Prepare for them not to care

No Comments Yet | by Elise Perkins

We put a lot (A LOT) of time and effort into our work. Countless hours spent conceptualizing, researching, drafting, creating, editing and then pitching to outsiders whom we hope will find it as riveting as we do.

But sometimes they don’t.

Sometimes you press “send” on a pitch, or publish on an article and then listen to crickets for days.

It’s agonizing, and especially more so if you have a boss who expects your company’s latest findings to be gracing the cover of the Washington Post business section, or beating down offers to appear on CNBC.

I feel your pain.

A few weeks back I wrote a “Ten-Step Checklist for Launching a Report” which I’m sure you followed to a tee. Nevertheless, even if you crossed all of your t’s and dotted your i’s, there are myriad reasons why your story wasn’t picked up: news of the day bumped your TV spot, some other group issued competing data, or maybe your pitch sucked – by the way, have you read Shonali Burke’s “15 Reasons Your PR Pitches Suck?”

The good news is that there are still ways to salvage your work and gain a larger audience outside of the water cooler. Here are a few options to consider:

  • If your company has not yet written your own story about the work, its high time to do so. Blogging allows you to tell the story in your own words. Considering writing for another outlet (LinkedIn, Medium).
  • Cross-post. Share your best data/infographics on alternate sites, integrate into existing conversations on social media by searching similar hashtags, or twitter chats.
  • Create new content. Aside from writing and sharing graphics, think of alternate content you can create – is your work ripe for a podcast, or can you record video with the report authors? Packaging and promoting copy that already plays like a professional interview can help to entice additional outlets to pick it up.
  • Provide value. Continue to monitor reporter’s stories – if they post about something complimentary, reach out to share a data point from your work. Remember that you’re doing this to provide value to them, not yourself.

I’ll echo that last point once more, you’re doing this to provide value for others, not yourself. Sometimes shifting your mindset can break you out of the rut.

We put a lot (A LOT) of time and effort into our work. Countless hours spent conceptualizing, researching, drafting, creating, editing and then pitching to outsiders whom we hope will find it as riveting as we do.

But sometimes they don’t.

Sometimes you press “send” on a pitch, or publish on an article and then listen to crickets for days.

It’s agonizing, and especially more so if you have a boss who expects your company’s latest findings to be gracing the cover of the Washington Post business section, or beating down offers to appear on CNBC.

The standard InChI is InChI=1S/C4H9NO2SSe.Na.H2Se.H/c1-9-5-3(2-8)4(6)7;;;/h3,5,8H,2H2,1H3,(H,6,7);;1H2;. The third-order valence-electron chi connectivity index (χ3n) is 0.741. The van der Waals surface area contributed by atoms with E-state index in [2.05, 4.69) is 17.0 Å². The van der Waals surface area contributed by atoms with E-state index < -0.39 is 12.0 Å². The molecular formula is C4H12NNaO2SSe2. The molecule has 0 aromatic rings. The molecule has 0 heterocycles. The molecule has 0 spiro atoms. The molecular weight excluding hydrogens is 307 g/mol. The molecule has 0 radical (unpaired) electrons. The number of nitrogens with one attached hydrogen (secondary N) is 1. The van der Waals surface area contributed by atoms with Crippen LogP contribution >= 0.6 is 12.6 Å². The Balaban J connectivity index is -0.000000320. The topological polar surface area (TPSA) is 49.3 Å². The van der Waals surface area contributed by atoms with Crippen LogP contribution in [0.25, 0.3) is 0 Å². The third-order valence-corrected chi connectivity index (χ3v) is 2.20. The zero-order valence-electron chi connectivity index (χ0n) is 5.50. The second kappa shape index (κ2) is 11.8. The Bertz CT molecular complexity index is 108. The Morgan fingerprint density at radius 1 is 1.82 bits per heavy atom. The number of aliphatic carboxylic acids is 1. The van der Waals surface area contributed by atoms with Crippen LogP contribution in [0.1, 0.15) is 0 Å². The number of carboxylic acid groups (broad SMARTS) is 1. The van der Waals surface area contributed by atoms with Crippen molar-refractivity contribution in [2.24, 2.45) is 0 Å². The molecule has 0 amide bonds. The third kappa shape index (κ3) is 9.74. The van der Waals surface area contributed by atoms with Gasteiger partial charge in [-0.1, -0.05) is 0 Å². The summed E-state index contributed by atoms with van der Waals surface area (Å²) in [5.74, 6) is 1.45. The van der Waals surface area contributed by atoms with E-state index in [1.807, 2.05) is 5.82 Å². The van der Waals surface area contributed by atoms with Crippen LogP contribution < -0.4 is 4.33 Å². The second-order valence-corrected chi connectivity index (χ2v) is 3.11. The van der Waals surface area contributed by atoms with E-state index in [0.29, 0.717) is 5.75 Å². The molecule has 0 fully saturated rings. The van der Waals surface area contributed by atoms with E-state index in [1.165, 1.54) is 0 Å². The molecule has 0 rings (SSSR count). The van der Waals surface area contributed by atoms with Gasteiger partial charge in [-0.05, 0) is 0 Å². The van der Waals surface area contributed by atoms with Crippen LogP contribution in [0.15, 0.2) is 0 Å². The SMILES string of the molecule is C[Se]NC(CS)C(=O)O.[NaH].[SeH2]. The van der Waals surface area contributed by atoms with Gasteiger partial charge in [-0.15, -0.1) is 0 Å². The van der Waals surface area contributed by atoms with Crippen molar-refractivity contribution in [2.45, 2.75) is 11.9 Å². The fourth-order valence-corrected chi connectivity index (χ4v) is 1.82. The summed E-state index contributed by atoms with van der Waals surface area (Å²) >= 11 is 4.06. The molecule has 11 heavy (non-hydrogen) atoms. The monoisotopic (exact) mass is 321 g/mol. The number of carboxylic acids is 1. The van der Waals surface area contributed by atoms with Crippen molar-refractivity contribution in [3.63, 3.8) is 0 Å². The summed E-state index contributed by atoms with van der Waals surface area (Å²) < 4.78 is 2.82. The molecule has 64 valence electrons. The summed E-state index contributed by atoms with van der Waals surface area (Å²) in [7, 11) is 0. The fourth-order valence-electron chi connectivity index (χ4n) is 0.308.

I feel your pain.

A few weeks back I wrote a “Ten-Step Checklist for Launching a Report” which I’m sure you followed to a tee. Nevertheless, even if you crossed all of your t’s and dotted your i’s, there are myriad reasons why your story wasn’t picked up: news of the day bumped your TV spot, some other group issued competing data, or maybe your pitch sucked – by the way, have you read Shonali Burke’s “15 Reasons Your PR Pitches Suck?”

The good news is that there are still ways to salvage your work and gain a larger audience outside of the water cooler. Here are a few options to consider:

  • If your company has not yet written your own story about the work, its high time to do so. Blogging allows you to tell the story in your own words. Considering writing for another outlet (LinkedIn, Medium).
  • Cross-post. Share your best data/infographics on alternate sites, integrate into existing conversations on social media by searching similar hashtags, or twitter chats.
  • Create new content. Aside from writing and sharing graphics, think of alternate content you can create – is your work ripe for a podcast, or can you record video with the report authors? Packaging and promoting copy that already plays like a professional interview can help to entice additional outlets to pick it up.
  • Provide value. Continue to monitor reporter’s stories – if they post about something complimentary, reach out to share a data point from your work. Remember that you’re doing this to provide value to them, not yourself.

I’ll echo that last point once more, you’re doing this to provide value for others, not yourself. Sometimes shifting your mindset can break you out of the rut.

About Elise Perkins

Elise Perkins founded ep communications in 2014 after seven years of working for trade associations and think tanks. Today she focuses on building brands for businesses and people, using a savvy mix of content and influencer strategies. She sits on the board of Washington Women in Public Relations.

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